“The Pain Chronicles” by Melanie Thernstrom

Yesterday I finished reading “The Pain Chronicles: Cures, Myths, Mysteries, Prayers, Diaries, Brain Scans, Healing and the Science of Suffering” by Melanie Thernstrom. I’d heard about it in an episode of Radiolab titled “Loops”. (A very fascinating episode, btw.)

Thernstrom suffers from chronic pain. Her book is a journey through the history of pain; not just pain as we typically understand it, but its historical baggage. How we experience or interpret pain, for example, can change how we suffer in relation to it. And we interpret pain based on a host of contexts: religious, spiritual, through relationships, and our own understandings about ourselves, etc.

I don’t suffer from chronic pain, luckily (she discusses ‘luck’ in her book), but I do think it is important to try and understand what it might be like for people who do.

“The Pain Chronicles” reminds me of another book I read some time ago called, “The Noonday Demon: An Atlas of Depression” by Andrew Solomon. Both Solomon and Thernstrom bring the reader with them in their search for healing.

For some reason, this kind of book, where the author researches the very thing that ails them, appeals to me. These authors don’t have the luxury of distancing themselves from their subject matter, yet they have to push forward anyway and seek objective observations whenever they can. This balancing act is what creates tension and makes their work much more meaningful.

I especially enjoy Thernstrom’s look at the placebo effect and a term I’d not heard of before, its evil twin, the nocebo effect. (The nocebo effect involves psychological and psychosomatic factors that can have a detrimental effect on one’s well-being.) Admittedly, with either effect, it only lasts as long as someone believes in its efficacy. So the challenge, at least in the case of the placebo, is to trick the self into continuing to affirm its reality, which is a tall order.

Thernstrom doesn’t have the luxury of getting a consistent benefit from the placebo effect. Neither do many chronic pain sufferers, but there is hope that some day the kind of understanding that comes from this research might lead to healing for chronic pain sufferers. This particular topic is one small piece of her very thorough narrative, however.

She follows several subjects on their respective journeys and, at times, provides fairly harsh criticisms of the doctors who treat them. These are as much criticisms of the doctors themselves as they are of how the medical profession as a whole addresses chronic pain.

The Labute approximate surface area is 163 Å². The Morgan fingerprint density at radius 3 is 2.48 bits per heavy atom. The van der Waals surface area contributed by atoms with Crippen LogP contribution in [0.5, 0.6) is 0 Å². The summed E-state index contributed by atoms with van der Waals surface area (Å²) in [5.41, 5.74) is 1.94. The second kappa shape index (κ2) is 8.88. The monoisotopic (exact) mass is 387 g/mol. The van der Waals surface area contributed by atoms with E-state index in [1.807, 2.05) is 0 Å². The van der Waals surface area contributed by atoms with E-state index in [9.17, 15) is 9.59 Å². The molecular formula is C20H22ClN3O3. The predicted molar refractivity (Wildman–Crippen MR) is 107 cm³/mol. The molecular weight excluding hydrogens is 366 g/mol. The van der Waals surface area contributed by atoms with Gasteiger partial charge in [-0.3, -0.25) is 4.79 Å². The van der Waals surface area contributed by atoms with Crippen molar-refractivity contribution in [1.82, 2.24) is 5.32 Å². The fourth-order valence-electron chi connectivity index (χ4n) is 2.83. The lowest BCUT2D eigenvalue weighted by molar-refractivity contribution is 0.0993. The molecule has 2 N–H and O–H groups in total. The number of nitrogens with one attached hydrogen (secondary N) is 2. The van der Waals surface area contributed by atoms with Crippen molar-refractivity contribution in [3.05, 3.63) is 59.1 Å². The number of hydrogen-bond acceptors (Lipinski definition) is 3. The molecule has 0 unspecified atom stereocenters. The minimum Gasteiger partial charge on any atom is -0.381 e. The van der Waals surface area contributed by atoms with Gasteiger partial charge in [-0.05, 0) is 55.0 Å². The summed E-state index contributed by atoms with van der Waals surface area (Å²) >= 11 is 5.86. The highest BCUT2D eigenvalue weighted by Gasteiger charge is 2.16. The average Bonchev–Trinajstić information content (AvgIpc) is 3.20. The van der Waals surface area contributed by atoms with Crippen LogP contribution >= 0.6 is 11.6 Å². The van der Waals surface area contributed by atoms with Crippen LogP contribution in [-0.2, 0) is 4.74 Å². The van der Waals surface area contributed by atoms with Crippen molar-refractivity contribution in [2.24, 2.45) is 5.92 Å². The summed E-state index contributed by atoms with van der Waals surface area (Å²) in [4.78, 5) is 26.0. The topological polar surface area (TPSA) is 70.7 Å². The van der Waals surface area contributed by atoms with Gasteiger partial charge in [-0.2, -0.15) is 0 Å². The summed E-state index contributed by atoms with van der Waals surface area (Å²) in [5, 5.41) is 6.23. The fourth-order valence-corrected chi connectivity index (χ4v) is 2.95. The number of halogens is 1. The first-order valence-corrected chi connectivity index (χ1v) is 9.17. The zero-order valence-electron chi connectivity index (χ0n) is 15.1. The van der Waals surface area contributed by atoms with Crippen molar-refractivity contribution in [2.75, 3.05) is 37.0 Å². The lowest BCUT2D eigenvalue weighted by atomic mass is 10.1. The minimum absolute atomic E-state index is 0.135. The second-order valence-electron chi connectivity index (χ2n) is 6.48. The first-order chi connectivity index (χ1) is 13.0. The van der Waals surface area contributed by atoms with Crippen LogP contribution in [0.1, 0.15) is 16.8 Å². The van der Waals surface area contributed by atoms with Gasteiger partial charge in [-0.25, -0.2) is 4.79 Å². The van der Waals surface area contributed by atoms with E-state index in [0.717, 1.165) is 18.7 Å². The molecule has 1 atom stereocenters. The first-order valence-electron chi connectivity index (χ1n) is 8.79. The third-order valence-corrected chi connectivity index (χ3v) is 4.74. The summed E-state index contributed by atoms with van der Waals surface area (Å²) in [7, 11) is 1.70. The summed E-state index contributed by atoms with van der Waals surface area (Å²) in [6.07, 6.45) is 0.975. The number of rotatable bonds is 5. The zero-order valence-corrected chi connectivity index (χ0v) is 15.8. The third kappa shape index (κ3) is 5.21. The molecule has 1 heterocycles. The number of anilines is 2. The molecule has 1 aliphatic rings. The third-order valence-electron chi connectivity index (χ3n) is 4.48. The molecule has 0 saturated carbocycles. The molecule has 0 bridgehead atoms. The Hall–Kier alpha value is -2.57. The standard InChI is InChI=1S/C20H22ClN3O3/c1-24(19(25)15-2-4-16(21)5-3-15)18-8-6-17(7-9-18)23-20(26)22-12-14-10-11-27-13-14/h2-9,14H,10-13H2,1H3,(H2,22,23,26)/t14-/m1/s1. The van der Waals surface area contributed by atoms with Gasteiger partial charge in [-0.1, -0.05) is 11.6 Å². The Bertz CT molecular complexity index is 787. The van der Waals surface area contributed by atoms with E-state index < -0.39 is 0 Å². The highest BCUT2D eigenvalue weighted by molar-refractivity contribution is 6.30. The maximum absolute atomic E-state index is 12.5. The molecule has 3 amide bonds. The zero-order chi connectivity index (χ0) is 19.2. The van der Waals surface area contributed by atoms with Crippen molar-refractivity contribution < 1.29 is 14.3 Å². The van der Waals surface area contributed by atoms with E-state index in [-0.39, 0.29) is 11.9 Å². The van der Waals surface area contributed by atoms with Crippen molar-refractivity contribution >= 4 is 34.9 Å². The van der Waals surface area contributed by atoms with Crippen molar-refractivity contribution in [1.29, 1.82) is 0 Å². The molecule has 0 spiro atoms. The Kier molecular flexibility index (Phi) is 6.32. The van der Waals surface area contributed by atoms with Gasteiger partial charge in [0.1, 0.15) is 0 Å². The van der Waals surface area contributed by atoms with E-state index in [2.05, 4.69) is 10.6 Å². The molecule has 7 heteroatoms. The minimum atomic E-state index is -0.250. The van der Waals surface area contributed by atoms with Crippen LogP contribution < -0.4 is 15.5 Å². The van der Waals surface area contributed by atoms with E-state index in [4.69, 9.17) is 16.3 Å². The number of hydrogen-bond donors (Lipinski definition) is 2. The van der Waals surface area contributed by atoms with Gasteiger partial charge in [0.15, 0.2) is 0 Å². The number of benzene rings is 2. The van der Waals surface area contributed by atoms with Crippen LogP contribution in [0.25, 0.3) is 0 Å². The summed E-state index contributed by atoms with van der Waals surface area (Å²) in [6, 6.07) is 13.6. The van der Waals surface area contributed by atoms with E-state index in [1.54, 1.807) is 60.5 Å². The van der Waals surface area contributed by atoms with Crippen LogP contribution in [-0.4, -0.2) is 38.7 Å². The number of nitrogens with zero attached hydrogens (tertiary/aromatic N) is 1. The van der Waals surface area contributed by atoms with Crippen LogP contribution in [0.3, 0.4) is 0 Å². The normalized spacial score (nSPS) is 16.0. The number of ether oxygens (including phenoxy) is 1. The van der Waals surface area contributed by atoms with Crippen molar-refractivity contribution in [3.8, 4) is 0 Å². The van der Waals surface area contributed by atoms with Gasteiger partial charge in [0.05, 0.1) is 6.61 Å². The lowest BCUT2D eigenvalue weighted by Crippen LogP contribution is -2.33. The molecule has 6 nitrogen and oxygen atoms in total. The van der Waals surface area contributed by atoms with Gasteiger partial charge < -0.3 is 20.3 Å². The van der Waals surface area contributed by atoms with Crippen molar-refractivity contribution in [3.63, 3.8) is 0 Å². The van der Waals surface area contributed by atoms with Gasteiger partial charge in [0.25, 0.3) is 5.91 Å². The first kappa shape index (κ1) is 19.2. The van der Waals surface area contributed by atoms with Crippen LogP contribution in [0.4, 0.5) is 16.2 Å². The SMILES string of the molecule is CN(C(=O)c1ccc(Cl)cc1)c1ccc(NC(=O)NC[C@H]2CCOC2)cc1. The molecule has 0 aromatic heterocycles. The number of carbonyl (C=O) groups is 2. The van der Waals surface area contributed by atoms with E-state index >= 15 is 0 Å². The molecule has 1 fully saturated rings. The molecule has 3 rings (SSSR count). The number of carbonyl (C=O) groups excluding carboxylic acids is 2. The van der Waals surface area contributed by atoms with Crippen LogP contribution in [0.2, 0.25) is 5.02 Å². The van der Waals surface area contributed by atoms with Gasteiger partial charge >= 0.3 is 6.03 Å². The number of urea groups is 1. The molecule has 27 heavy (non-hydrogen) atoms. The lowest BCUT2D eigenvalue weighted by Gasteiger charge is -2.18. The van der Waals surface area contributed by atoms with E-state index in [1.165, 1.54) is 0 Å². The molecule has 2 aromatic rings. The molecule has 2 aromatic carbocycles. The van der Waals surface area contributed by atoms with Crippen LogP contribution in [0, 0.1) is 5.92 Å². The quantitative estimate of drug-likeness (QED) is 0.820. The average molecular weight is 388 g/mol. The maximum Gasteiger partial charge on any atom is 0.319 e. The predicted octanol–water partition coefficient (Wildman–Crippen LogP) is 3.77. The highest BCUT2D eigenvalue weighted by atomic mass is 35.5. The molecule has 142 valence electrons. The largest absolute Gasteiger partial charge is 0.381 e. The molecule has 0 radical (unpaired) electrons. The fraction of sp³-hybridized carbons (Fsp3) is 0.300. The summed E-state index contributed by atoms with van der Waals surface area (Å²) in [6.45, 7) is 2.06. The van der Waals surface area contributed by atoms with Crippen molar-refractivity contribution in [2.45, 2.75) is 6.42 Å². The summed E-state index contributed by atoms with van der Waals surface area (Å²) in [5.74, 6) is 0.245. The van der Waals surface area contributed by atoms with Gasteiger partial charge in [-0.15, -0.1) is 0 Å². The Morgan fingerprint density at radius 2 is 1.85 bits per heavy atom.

Consider reading this book if you want to learn more about chronic pain and the experiences of those who suffer from it.

Health Care Pricing: Can big data help us here?

This morning I read an article in the Economist magazine January 12, 2019 edition titled, “Shopping for a Caesarean”. This article summarizes the challenges that we face in the US around pricing for medical procedures. The true cost of medical procedures is lost in reams of arbitrary pricing algorithms.

In an era of “big data” convoluted pricing presents a great irony. We have data that corresponds to nearly every other facet of our lives. This data helps businesses predict consumer behavior in order to market the right product to consumers at the right time.

In the health care industry, hospitals don’t have to predict consumer needs. Rather, consumers will purchase a procedure when they are sick and/or under “duress” (the word used in the Economist article). They aren’t likely to shop around. This “duress” allows hospitals to use creative pricing, make deals with insurers, and do all sorts of tricks that conceal the true cost of healthcare.

The Economist article argues that price transparency is the first step, but that it won’t solve the problem because of the “duress” faced by those in need of care. What is needed is a big picture look at pricing for all of us to see when we are not in duress. This way we can identify who exactly is benefiting from these gross inefficiencies. We need “big data” for the masses. We need “big data” that will improve the standard of living for average folks just like we have “big data” that helps businesses market products. However, as long as the medical industry profits greatly from hidden pricing algorithms, they have little incentive to share their secrets and drive more efficiency into the marketplace.

Originally, this lack of transparency was probably not intentional, but now that it generates so much profit for the healthcare industry there is very little incentive to do anything about it. We need more than transparency around pricing for each procedure; we need “big data” algorithms that will allow us to untangle our current pricing mess.